The Blues Foundation is pleased to announce the nominations for its annual Blues Music Awards, which the international organization will present on Thursday, May 11, 2017 at the Cook Convention Center in downtown Memphis, Tennessee. Universally recognized as the highest accolade afforded blues musicians, The Blues Music Awards upholds its rich cultural tradition by honoring the past year’s superior achievements in blues performance, songwriting, and recording. This annual ceremony represents the premier event for blues professionals, musicians, and fans around the globe.

Sugar Ray Norcia, individually, and collectively with his band, The Bluetones, received the most nominations with seven, including B.B. King Entertainer Award, Best Song, Best Album and Best Band. The total reaches ten with the inclusion of his Bluetones bandmates Monster Mike Welch (Instrumentalist-Guitar), Michael “Mudcat” Ward (Instrumentalist-Bass) and Anthony Geraci (Pinetop Perkins Piano Player). Chicago-based guitarist Toronzo Cannon garnered four nominations and he faces off against Norcia in both the Best Song and Best Album categories. Best Album probably ranks as the most competitive category, with Norcia and Cannon battling Bobby Rush, Kenny Neal, William Bell and the Nick Moss Band, who all have three nominations.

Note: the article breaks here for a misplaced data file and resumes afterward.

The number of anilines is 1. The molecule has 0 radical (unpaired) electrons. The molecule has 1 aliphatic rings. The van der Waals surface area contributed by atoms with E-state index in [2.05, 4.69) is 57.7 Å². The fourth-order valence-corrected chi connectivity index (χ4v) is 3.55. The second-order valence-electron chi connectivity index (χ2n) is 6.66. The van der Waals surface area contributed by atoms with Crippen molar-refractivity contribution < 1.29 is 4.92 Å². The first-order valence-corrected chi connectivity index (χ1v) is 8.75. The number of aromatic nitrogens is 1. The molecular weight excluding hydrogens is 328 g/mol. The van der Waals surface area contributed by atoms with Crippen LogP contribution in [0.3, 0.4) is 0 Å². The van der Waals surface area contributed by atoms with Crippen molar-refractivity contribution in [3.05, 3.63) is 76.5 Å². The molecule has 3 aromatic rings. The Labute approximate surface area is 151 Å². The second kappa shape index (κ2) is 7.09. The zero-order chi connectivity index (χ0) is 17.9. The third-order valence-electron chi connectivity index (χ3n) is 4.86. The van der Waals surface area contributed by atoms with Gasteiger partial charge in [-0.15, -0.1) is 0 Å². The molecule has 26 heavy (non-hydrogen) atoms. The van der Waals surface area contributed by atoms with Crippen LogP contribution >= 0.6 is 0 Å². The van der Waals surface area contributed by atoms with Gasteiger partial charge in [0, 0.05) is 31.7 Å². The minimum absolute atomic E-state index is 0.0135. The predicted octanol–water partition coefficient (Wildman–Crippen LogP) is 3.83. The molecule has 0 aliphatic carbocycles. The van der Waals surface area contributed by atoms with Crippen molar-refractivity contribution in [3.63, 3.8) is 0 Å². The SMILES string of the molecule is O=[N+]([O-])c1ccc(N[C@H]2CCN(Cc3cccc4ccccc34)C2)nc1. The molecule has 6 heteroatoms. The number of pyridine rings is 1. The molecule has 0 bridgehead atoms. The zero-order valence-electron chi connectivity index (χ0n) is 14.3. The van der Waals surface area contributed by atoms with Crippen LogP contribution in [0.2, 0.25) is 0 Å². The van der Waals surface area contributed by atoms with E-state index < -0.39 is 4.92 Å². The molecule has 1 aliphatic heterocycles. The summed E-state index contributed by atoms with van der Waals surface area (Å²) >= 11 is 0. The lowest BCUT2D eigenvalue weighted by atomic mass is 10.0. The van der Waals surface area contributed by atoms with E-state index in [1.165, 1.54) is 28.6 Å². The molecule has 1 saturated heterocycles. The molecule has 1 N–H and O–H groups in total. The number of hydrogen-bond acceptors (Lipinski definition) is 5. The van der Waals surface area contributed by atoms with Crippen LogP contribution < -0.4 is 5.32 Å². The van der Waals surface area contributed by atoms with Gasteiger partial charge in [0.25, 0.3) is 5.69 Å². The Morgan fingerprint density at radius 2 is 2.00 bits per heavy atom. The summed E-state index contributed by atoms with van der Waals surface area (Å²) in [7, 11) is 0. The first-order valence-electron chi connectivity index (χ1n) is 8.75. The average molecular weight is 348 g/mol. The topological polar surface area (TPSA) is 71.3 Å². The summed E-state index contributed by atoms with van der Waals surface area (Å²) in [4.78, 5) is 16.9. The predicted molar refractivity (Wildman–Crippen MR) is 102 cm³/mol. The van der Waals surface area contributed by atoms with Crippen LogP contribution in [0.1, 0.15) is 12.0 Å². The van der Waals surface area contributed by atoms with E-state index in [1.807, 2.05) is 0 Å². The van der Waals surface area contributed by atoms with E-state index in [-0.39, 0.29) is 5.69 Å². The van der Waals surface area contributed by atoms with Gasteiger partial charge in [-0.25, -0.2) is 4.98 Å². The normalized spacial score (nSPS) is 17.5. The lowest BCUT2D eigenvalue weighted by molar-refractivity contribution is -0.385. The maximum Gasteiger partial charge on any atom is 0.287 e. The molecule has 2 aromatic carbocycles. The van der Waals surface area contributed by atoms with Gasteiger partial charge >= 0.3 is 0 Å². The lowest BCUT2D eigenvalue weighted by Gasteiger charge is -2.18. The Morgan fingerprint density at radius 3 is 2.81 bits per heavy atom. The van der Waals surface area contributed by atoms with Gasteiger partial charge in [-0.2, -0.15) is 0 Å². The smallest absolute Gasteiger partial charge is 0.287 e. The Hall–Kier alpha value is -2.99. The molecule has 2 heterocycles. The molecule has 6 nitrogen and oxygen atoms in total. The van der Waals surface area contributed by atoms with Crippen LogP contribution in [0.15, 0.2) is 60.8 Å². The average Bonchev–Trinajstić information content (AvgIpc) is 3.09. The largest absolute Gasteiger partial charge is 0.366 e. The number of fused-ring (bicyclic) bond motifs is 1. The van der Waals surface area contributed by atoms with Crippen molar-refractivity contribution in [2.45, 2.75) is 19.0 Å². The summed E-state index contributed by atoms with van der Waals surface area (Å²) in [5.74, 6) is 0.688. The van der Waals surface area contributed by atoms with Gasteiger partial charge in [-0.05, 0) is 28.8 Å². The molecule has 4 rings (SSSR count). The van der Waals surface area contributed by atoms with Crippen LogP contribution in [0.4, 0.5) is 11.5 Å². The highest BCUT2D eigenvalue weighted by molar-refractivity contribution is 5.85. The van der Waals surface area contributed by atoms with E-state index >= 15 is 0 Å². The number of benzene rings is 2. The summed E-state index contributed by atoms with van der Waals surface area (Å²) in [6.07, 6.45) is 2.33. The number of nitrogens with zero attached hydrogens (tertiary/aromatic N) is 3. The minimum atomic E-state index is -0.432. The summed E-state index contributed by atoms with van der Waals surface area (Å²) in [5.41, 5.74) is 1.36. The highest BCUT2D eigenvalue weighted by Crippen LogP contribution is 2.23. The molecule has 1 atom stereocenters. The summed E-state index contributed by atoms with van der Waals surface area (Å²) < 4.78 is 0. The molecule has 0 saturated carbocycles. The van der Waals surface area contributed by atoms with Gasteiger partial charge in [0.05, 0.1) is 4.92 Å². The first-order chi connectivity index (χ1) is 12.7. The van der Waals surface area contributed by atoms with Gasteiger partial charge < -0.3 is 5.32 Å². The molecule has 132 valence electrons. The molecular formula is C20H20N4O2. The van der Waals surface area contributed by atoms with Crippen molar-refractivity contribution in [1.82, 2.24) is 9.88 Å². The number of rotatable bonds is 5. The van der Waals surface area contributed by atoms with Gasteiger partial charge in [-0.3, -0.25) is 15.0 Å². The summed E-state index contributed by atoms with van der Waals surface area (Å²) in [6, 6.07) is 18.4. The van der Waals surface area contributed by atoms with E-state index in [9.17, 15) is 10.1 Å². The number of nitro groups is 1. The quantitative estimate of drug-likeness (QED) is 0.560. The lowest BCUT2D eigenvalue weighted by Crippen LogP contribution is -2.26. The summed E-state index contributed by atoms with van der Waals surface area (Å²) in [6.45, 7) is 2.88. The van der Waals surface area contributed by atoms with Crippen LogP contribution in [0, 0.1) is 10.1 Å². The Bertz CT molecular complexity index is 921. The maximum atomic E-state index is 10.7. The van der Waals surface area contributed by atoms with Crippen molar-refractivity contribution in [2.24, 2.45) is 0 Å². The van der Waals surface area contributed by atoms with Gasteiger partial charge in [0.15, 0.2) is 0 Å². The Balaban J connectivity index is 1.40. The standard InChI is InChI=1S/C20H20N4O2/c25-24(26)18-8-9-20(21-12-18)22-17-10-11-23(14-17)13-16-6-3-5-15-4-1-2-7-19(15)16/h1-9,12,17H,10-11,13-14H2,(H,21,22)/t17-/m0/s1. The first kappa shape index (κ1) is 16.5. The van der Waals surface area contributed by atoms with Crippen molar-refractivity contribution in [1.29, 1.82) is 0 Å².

Several nominees will be defending their titles won at last year’s Blues Music Awards. Instrumentalist-Harmonica winner Kim Wilson is one of this year’s nominees, and Cedric Burnside might again claim the Instrumentalist-Drums crown. Shemekia Copeland and Bettye LaVette also return to the categories they won last year (Contemporary Blues Female Artist and Soul Blues Female Artist, respectively), while 2016’s Acoustic Artist winner, Doug MacLeod, is one of this year’s contenders too.

The Awards also honor the next generation of blues performers with the Best Emerging Artist Album category. In fact, two Emerging Artist nominees also are contenders for a second award. Detroit native Thornetta Davis’s “I Gotta Sang the Blues” is up for Best Song, while Terrie Odabi is competing against the likes of Bettye LaVette and Mavis Staples to be named Soul Blues Female Artist.